Car shoppers in the U.S. often dip into new cars at dealer showrooms and deeply inhale “that new car smell,” as it’s affectionately known. Sure, a lot of the scent is the lingering odor from a mixture of industrial materials, but to many Americans the aroma of a brand new car is as sweet as clean mountain air.

Not so in China. Perhaps it’s the smog in China’s biggest and wealthiest cities that makes locals wrinkle their noses at the smell of off-the-factory-floor plastics, glues and leathers used to make car interiors. But whatever the reason, the head of Lincoln Motor Co., Ford’s luxury division, says his company is removing the smell from new Lincolns headed to Chinese dealerships.

"They don't like it," Kumar Galhotra, Lincoln's president, told The Detroit News in a report published Monday. "We've gone through a very thorough process of understanding the materials that contribute to that smell." It’s all part of the learning curve for selling luxury cars in China.

To scrub the car of odor, each Lincoln gets a container of odor-absorbing carbon sheets placed inside the cabin before the car is loaded onto a cargo container headed to China. By the time the vehicle arrives, the container is removed, along with the smell. 

"The experiences are different, expectations are different between U.S. and China," Galhotra said.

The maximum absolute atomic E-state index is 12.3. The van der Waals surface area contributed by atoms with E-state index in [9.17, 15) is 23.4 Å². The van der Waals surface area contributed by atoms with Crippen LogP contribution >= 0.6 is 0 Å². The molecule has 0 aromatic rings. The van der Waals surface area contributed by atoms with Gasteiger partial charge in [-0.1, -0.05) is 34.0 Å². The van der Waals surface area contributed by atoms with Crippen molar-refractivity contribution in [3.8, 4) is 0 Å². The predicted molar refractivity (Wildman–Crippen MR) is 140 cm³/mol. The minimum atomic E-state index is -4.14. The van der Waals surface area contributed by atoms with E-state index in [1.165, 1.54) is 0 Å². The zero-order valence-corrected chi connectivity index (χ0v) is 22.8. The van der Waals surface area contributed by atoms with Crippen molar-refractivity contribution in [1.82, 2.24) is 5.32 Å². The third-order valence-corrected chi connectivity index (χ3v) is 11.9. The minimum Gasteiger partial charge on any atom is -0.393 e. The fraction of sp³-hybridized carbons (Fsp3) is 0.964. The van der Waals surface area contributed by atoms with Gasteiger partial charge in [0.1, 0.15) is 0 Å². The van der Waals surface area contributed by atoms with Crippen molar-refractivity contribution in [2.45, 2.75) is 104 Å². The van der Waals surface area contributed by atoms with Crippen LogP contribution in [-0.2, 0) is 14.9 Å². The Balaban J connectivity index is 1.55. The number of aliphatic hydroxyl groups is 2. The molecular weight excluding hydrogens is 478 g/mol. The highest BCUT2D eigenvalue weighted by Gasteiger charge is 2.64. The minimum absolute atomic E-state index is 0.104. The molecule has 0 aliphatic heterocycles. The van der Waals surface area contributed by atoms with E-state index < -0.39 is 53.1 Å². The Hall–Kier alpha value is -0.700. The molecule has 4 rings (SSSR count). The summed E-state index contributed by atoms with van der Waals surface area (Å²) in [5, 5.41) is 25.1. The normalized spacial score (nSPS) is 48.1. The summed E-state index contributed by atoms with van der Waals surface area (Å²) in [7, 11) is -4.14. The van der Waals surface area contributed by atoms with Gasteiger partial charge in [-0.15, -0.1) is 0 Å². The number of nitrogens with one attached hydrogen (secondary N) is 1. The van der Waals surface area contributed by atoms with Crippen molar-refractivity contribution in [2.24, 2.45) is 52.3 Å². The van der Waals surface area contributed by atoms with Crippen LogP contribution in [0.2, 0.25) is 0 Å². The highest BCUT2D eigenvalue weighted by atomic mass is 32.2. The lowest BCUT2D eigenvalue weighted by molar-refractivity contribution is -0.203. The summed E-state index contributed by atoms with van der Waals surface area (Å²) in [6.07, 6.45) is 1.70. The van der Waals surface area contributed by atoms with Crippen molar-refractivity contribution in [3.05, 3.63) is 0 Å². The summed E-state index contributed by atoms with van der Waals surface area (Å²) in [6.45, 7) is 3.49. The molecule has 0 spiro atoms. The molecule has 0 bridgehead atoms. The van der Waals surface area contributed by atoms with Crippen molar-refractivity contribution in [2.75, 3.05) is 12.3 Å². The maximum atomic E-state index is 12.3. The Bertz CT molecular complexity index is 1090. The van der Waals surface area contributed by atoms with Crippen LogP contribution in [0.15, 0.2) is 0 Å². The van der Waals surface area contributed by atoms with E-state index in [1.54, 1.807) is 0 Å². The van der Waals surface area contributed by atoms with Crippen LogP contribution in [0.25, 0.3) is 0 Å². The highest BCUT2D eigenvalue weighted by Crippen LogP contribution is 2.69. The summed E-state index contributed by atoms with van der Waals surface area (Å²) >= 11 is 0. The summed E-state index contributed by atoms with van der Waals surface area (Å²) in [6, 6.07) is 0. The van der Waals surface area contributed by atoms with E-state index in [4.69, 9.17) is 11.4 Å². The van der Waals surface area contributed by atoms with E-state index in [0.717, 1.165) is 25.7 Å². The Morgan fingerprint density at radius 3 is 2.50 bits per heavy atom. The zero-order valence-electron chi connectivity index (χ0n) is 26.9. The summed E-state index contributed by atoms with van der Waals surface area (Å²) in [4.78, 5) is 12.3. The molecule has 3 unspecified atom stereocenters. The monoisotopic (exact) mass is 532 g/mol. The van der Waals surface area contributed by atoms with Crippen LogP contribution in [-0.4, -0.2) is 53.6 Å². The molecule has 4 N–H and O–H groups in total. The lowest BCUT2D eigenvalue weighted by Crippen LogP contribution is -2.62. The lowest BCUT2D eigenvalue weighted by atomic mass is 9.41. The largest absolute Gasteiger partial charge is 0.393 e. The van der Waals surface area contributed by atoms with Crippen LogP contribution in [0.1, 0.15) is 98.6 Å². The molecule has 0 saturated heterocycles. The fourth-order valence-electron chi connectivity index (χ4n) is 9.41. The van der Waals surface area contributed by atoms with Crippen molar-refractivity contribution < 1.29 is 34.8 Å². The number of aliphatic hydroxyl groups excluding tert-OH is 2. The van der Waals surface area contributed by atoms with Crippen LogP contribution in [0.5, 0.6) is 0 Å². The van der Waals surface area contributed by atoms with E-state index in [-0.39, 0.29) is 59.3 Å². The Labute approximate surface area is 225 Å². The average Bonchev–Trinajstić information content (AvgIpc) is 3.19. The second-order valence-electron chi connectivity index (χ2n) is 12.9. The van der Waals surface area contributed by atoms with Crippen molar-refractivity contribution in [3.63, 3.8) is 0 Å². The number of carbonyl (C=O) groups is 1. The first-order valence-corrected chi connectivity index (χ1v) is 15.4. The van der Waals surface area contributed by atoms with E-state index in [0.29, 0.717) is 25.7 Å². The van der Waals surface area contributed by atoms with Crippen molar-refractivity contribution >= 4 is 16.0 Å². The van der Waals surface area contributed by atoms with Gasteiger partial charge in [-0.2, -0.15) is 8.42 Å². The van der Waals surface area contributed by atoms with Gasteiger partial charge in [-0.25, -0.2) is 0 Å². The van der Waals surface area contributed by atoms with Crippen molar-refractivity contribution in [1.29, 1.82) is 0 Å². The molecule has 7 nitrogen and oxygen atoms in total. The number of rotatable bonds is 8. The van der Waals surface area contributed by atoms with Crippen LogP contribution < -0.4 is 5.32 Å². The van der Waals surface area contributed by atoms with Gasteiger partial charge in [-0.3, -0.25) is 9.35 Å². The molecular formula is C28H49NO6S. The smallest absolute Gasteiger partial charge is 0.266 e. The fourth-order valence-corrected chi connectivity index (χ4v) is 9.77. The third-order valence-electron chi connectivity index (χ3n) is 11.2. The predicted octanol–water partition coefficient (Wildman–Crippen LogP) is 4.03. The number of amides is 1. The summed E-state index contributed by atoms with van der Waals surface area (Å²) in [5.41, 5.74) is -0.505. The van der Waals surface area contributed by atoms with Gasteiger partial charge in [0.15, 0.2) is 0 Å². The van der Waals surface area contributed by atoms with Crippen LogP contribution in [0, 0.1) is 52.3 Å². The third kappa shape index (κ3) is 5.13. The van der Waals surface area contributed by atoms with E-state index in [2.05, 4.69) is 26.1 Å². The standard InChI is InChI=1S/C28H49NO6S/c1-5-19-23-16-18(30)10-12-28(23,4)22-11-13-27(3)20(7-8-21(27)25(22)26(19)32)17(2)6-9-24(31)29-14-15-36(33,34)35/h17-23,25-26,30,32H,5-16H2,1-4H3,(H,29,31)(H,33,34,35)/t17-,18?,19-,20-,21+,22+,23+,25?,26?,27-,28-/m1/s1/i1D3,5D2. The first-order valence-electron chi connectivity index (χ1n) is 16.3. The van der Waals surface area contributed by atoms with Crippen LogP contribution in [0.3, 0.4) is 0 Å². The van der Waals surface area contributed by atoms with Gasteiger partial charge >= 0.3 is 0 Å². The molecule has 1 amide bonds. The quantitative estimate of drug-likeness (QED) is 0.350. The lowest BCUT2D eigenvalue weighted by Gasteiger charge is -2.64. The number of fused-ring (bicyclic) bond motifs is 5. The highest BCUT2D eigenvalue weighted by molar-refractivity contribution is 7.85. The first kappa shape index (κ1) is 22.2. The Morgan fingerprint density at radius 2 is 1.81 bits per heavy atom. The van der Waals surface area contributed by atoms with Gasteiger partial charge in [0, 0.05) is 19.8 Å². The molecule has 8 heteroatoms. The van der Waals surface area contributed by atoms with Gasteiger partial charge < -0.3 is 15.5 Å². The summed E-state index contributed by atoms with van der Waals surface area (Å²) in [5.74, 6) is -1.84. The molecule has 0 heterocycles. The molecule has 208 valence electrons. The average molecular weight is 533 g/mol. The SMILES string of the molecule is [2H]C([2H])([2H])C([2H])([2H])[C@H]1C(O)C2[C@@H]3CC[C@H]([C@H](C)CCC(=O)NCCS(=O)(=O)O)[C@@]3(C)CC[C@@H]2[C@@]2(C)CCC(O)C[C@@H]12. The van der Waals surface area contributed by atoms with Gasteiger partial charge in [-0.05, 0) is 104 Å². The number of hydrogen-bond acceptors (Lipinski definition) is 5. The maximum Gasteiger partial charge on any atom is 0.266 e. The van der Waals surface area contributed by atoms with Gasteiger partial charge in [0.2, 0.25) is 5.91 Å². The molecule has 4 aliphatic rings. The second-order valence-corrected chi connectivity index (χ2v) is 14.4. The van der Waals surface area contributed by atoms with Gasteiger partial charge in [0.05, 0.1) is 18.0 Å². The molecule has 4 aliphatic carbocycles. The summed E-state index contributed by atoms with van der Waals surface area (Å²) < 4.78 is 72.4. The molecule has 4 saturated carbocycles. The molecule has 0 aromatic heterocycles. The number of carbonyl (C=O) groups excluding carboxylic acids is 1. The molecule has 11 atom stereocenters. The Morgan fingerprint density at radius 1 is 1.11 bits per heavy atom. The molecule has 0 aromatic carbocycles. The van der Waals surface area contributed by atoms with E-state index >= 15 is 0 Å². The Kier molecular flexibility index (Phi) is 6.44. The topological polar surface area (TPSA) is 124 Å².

Ford is a relative newcomer to the Chinese market. While it sold vehicles there before World War II, it didn’t return to the country until 1997, well after its main foreign rivals in China, Volkswagen and General Motors, had become dominant players. As China’s luxury car market grows, Galhotra is facing a big challenge in boosting Lincoln market share from other luxury brands, namely GM’s Cadillac, Volkswagen’s Audi, Mercedes-Benz and BMW.

Other automakers are aware of the issue and have, like Audi does, so-called “nose teams” that inspect cars for chemical odors, including cars sold in China. Leather is scrutinized for the sometimes overbearing scent of animal fats used to soften it -- including fish oil. Mats are checked to make sure they aren’t exuding strong scents from the plastics used to make them. Luxury cars tend to get more scrutiny than other mass-produced vehicles in the odor department.

In addition to neutral-odor cabins, Chinese luxury car consumers also prefer longer cars that provide most rear-seat legroom, typically because buyers of the cars have drivers and spend more time in the back. Audi makes A4 and A6 sedans in China that are longer than the ones it sells elsewhere in the world. Meanwhile, Mercedes-Benz last year released a lengthened C-Class for the Chinese market, as did Cadillac. Almost every major automaker is working on cars and SUVs with special attention to back seat spaciousness, comfort and legroom. GM’s Cadillac ATS-L and Lincolns sold in China have more rear-seat padding and contouring to meet Chinese expectations.